Biking Duties Responsibilities

The following statutes provide the responsibilities and duties of Louisiana bike riders. All cyclists must be aware of these requirements for their safety and the protection of others.

La. R.S. 32:194 - Traffic laws apply to persons riding bicycles

Section 194 provides bicyclists all the rights and duties that are given to motorists on Louisiana highways. Put simply, a bicycle must behave like a motor vehicle on the road, e.g. no riding in the wrong direction, must use hand signals when turning, etc. For a review of hand signals, see Title 32 Section 106. Signals are given with the left arm. For a left turn, point the arm out straight. For a right turn, extend your left arm at a 45 degree angle from the shoulder or elbow. For bicyclists, the right arm may also be used for a right turn in the same manner as the left arm is used for a left turn. Finally, a rule was added to this section in 2010 that reduces the requirement of a continuous hand signal for bicyclists where the arm is needed to control the bicycle.

La. R.S. 32:346 - Brakes on bicycles

Section 346 requires that every bicycle shall be equipped with a brake which will enable the operator to make the braked wheels skid on dry, level, clean pavement.

La. R.S. 32:329.1 - Bicycles; front lamps; rear lamps; side and rear reflectors

The rules requiring the use of lighted lamps for motor vehicles also apply to bicycles. For example, bicycles must use lights at night, in the rain, or in tunnels. Section 329.1 prescribes the rules for placement of lights on bicycles.

A minimum of two lamps and three reflectors are required on a bicycle. First, a lamp must be mounted on the front that emits a white light visible from 500 feet away. Second, a lamp must be mounted on the rear that emits either a flashing or steady red light visible from a distance of 500 feet. Reflectors are required to be mounted on the rear and on each side facing outward at a right angle to the bicycle frame that are visible from up to 600 feet away when directly in front of a vehicle’s lawful head lamps. More lamps and reflectors are allowed; the above is the bare minimum required.

It is interesting to note that Section 329.1 does not apply to two classes of riders. First, riders participating in sanctioned competition races need not adhere to the provisions of this section. Second, peace officers in furtherance of their official duties also need not follow the provisions of this section. But, all other riders on highways and bike paths in Louisiana must meet the minimum requirements of this section.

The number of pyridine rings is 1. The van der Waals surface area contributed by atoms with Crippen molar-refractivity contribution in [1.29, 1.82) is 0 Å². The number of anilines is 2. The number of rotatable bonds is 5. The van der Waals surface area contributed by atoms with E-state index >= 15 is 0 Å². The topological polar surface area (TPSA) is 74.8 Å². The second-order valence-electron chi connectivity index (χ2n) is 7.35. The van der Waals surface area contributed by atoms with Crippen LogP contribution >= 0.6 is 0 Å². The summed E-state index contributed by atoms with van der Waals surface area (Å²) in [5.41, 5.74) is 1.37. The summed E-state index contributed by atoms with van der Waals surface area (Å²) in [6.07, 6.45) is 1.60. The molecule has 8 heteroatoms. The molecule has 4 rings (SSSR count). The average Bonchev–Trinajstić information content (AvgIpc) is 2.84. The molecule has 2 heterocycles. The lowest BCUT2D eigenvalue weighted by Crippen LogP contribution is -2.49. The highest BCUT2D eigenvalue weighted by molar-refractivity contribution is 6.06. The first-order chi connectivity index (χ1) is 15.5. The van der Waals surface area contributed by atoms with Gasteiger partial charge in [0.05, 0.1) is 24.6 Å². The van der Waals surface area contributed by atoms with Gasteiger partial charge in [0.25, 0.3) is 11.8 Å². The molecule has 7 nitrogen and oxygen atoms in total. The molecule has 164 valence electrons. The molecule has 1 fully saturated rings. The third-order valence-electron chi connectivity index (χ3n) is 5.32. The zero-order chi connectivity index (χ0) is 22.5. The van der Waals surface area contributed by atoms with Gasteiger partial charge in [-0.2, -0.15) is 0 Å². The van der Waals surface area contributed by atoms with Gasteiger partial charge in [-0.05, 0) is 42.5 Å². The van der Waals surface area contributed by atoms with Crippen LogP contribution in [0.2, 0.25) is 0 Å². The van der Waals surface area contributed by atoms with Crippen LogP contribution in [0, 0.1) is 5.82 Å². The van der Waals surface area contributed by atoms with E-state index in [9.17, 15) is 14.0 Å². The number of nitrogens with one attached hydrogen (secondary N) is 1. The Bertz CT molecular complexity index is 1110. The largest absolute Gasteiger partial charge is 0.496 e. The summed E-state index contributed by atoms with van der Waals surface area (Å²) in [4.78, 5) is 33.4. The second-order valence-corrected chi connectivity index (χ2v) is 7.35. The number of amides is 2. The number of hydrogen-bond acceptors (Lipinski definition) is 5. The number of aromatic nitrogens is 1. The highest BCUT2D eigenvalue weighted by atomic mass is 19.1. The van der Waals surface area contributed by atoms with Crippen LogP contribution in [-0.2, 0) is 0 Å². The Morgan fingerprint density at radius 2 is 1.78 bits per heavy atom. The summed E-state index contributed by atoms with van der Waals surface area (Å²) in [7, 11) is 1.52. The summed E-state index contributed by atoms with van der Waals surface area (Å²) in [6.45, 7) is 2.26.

La. R.S. 32:195 - Riding on bicycles

Section 195 gives us three rules to follow when riding a bicycle. First, the law requires the person propelling the bicycle to ride on a “permanent or regular seat attached thereto.” Second, a bicyclists cannot carry more persons at one time than the number for which it is designed and equipped. Third, a bicyclist is required to keep at least one hand on the handlebars.

La. R.S. 32:196 - Clinging to vehicles

Section 196 adds an additional rule applicable to bicycles and other “nonmotorized rideable device[s]” (e.g. skateboards); it prohibits clinging or otherwise attaching oneself to a motor vehicle.

La. R.S. 32:197 - Riding on roadways and bicycle paths

Section 197 is an important section because it prescribes the rules for riding on roadways and bicycle paths. It first requires the bicyclist to ride as near to the right side of the roadway as practicable. It then imposes a duty upon the bicyclist to exercise due care when passing a vehicle. The law then gives 4 exceptions to the requirement of riding on the right side: (1) when overtaking and passing another bicycle or vehicle proceeding in the same direction; (2) when preparing for a left turn; (3) to avoid obstacles or other conditions that make it unsafe to ride along the right-hand edge; or (4) when approaching a lane where a “right turn is authorized” (e.g. a right-turn lane).

Paragraph C of Section 197 prohibits more than two cyclists from riding “abreast,” or next to one another, unless they are riding on a bicycle path. Paragraph D allows bicycle riders to ride on the shoulder of the road. Finally, Paragraph E provides rule for cyclists making a left turn on a road with two or more lanes traveling in the same direction. The rule allows the cyclist to ride as near the left-hand curb or shoulder of the road as practicable when preparing for a left turn.

La. R.S. 32:199 - Bicycle helmets; restraining seats

Section 199 gives cyclists the rules regarding bicycle helmets and restraining seats. With respect to helmets, this sections requires that a parent or other guardian shall not knowingly allow a child under the age of 12 to operate or ride as a passenger on a bicycle without wearing an approved helmet of good fit fastened securely upon the head with the straps of the helmet. An “approved helmet” is one that meets or exceeds the minimum bicycle helmet safety standards set by the Consumer Product Safety Commission.

Further, with respect to restraining seats, this section prevents a parent or guardian from knowingly allowing a child who either weighs less than 40 pounds or is less than 40 inches (3 feet, 4 inches) in height to ride as a passenger without being properly seated in and adequately secured to a restraining seat. A “restraining seat” is defined as a seat separate from the saddle seat of the operator of the bicycle that is fastened securely to the frame of the bicycle and is adequately equipped to restrain the passenger in such seat and protect such passenger from the moving parts of the bicycle.

Again, knowledge of the above duties and responsibilities is critical to safe and secure bike riding on Louisiana roadways. Make sure to familiarize yourself with the above provisions before going out for a ride.